Monday, April 23, 2012

A Slight Detour of 5 Hours

From the town of Rio Grande I planned to ride across Tierra del Fuego through San Sebastian to a little town call Provenir from which I would take a 2 hour ferry to Puntas Arenas.

The journey started off on asphalt with moderate wind gust of around 20mph. By now any gusts under 50mph are manageable.
When I reached the pampa the wind dropped...but so did the rain.
From San Sebastion it was gravel and dirt and rain. Luckily it was not cold, so I didn't mind it so much. Actually I kind of enjoyed it. There was absolutely no traffic on the road. Except for a patagonia fox, a few guanacos and some nandus. I tried to stop and take photos, but those critters are fast.
Sometimes when I'm riding in these remote areas with no traffic coming or going I get a little nervous. What if I go down? What if I get lost?
But for some reason today all of those negative thoughts did not occupy my mind. I was open to whatever lay ahead. The total ride should have taken about 4 hours. But the rain, animals and some photo taking slowed me down.

As I neared Provenir I checked my watch... 1:55pm. Uh oh... the ferry was leaving at 2:00pm.

I needed to push. I sped through town.

Just as I was pulling up to the ferry loading area...the ferry was raising it's gate and pulling out to sea.

I had missed it by about 2 minutes. Shucks!

My options were not good. The ferry departed once a day. The next ferry would be the next day.  There was an alternative route in which I could travel east and north, take a 15 minute ferry, then west and south, basically making a loop around the Strait of Magellan and a bay. The route would take about 5-6 hours.

I was kicking myself for stopping to take photos of those guanacos. I didn't even get a good shot before they ran off.

Not wanting to stay in Provenir and waste daylight I decide to take the alternative route.

I asked for directions from two different people. It's my way of confirming directions. Each person warned me that the first stretch is ripio (gravel). I asked how bad it was. All I got back in response was a facial gesture that I was not entirely sure how to interpret. Ripio can be fun to ride in if it is compacted, but dreadful to ride in if it is loose.

I filled up with gas, then headed off.

The first few miles it was all asphalt. And then came the ripio. I slowed down. At first the road was primarily hard pack dirt with small pieces of gravel the size of peas. Easy to ride on.
Then I came across some larger gravel the size of olives. Still easy to ride on, but the larger pieces of gravel allow the tire to slide around a bit more.
Then came grooves of hard packed dirt with banks of loose gravel. It's fine to ride in the grooves, but to move over one of the banks or to react in an emergency could be tricky.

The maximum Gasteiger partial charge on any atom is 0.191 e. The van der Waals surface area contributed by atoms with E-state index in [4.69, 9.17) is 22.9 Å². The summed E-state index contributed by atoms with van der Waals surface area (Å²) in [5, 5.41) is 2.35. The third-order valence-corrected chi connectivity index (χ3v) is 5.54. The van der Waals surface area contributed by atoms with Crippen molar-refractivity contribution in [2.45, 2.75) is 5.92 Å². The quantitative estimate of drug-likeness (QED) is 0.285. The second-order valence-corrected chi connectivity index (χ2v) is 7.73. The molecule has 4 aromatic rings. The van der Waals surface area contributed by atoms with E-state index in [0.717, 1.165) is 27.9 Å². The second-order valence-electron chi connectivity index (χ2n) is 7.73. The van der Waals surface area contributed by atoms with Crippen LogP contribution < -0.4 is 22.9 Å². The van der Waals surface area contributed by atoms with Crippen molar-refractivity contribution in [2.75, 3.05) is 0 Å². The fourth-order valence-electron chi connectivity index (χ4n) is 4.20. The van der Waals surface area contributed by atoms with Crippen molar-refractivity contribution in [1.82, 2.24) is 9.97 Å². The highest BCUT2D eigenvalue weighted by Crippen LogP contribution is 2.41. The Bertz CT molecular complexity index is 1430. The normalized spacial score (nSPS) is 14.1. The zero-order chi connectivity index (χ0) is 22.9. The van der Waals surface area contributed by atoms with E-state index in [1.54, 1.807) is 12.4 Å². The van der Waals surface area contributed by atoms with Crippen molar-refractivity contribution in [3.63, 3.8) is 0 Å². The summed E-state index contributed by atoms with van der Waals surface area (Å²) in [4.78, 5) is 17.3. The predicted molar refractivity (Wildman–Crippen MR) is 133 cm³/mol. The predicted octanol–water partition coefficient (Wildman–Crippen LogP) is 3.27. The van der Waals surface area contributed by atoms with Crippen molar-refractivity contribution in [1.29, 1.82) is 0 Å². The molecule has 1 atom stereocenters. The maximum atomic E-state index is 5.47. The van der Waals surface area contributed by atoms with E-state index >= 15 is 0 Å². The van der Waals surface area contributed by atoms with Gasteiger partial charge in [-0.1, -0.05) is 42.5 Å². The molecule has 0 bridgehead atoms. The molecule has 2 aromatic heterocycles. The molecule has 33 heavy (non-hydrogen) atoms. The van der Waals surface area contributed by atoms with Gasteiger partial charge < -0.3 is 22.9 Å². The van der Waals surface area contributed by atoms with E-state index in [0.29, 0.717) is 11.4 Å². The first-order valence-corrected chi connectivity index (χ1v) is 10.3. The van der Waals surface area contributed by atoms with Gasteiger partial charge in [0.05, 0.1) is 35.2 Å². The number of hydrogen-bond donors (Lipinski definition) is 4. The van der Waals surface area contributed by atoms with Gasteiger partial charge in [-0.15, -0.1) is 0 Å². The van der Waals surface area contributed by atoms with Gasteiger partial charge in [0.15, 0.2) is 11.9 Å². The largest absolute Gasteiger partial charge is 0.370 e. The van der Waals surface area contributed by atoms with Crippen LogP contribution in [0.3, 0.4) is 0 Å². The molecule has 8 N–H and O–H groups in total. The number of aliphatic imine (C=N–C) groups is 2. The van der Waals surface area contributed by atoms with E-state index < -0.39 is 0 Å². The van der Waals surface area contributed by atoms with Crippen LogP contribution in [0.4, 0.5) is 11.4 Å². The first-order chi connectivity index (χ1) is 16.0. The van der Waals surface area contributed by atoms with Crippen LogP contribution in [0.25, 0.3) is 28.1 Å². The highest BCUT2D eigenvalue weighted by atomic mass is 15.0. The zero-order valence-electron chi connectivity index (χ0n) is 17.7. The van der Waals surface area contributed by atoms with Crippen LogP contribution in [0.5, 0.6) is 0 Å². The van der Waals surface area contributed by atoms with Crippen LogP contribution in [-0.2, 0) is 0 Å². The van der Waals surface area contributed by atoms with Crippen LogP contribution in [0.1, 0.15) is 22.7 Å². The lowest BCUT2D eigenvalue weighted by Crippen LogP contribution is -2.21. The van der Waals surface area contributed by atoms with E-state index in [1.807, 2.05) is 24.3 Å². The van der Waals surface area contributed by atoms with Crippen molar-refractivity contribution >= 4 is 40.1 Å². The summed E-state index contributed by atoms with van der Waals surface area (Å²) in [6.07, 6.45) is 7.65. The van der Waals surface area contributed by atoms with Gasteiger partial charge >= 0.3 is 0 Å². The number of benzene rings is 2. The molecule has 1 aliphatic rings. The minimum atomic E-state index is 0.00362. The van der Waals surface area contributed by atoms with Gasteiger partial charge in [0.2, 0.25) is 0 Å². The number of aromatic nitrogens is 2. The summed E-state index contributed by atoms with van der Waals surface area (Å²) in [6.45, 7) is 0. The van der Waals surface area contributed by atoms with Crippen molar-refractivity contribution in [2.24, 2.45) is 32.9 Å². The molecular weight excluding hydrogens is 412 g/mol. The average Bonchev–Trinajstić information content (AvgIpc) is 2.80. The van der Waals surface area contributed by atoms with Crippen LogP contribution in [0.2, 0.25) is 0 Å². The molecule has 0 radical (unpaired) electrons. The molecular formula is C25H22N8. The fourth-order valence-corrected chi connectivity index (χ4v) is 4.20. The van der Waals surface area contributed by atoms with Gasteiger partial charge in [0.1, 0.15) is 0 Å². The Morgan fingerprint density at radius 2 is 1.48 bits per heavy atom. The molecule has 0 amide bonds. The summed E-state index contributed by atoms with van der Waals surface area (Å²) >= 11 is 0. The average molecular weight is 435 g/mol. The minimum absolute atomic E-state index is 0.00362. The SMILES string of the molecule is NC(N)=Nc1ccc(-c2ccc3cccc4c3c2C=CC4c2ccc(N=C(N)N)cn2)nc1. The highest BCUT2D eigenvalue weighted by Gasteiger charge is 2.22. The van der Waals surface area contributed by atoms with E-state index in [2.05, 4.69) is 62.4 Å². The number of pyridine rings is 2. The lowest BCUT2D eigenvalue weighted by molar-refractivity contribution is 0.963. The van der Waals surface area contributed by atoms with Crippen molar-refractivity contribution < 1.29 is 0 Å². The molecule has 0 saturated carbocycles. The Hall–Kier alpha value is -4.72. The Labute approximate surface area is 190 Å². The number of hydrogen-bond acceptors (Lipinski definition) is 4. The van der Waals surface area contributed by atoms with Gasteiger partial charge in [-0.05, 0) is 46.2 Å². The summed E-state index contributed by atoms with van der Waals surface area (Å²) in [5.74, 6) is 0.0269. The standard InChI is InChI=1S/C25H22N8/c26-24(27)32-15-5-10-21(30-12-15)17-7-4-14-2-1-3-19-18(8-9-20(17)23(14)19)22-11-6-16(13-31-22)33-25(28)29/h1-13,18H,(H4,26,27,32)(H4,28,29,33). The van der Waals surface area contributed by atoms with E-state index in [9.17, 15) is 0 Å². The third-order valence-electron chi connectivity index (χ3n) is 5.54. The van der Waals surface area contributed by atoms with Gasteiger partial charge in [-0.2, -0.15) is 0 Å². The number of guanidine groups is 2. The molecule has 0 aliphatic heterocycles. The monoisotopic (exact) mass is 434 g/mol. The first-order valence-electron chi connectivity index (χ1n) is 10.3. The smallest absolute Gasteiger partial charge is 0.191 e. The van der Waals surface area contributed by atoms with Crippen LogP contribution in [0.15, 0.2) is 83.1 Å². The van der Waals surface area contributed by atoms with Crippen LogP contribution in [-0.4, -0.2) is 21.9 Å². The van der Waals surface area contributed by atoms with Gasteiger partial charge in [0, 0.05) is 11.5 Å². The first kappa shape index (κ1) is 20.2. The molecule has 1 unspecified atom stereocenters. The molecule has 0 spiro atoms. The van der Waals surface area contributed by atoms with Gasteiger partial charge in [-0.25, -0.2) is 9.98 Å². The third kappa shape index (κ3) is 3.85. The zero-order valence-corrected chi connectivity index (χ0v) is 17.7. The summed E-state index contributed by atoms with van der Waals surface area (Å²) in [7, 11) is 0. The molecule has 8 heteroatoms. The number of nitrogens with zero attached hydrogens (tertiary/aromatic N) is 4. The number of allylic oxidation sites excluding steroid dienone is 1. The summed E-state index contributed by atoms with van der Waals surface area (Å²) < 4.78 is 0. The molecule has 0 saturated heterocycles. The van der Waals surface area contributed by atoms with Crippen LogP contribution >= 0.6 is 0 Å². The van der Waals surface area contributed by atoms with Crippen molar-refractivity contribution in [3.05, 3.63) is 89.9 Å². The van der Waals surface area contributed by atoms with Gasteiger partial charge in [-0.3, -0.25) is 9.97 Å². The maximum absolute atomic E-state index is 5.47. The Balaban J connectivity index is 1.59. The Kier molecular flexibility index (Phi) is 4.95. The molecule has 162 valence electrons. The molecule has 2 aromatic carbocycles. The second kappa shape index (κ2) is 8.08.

I relaxed and rode on. Every once in a while I'd come across a grapefruit sized rock in the middle of my groove that I would have to avoid. OK, hop the bank, no problem. But honestly, I was kind of in the zone.
The weather had cleared and the wind was moderate. I was riding and standing and weaving between the obstacles like it was second nature. I was enjoying this.

After about 2:30 hours of pure riding bliss I came upon the Strait of Magellan where I would catch a 15 minute ferry to the other side of the bay. This ferry was still waiting for me.

Since this was a short crossing the ferry crew did not even strap down Emi. I was kind of surprised. I was wondering if they were just playing games with the foreigner, but no, no one came to strap down Emi.








While we were in transit I got off Emi to take this picture. As we crested a wave Emi was rocked and almost fell over. I decided that I should sit on her to hold her steady for the remainder of the crossing.

After crossing the Straight of Magellan I headed west and south along the bay.
I came to an intersection. Staring at me from across the road and up on a plateau was this guanaco. It was all by itself... just standing there... staring at me... after about 2 minutes it left... then I left.

The road was asphalt, but the wind really started to pick up. I leaned into the wind to keep my bike straight. Also, I employed the technique of sticking leg out to act as a sail to capture the wind...I call it the chicken wing technique. It was a pretty uncomfortable ride for 3 hours.

What started out as a nice ride in the dirt during the morning turned into a brutal ride against the wind.

I did see some more guanacos.
And some nandus.

I arrived in Punta Arenas at about 8pm. It was already dark. I found a hostel and found the bed. It had been a long day, but I reached my destination. I was happy.

2 comments:

  1. your planning to go to torres del paine and the fitz roy ?

    ReplyDelete
    Replies
    1. Torres, Si...Fitzroy, No. The weather is turning cold and there is snow in the area.

      Delete

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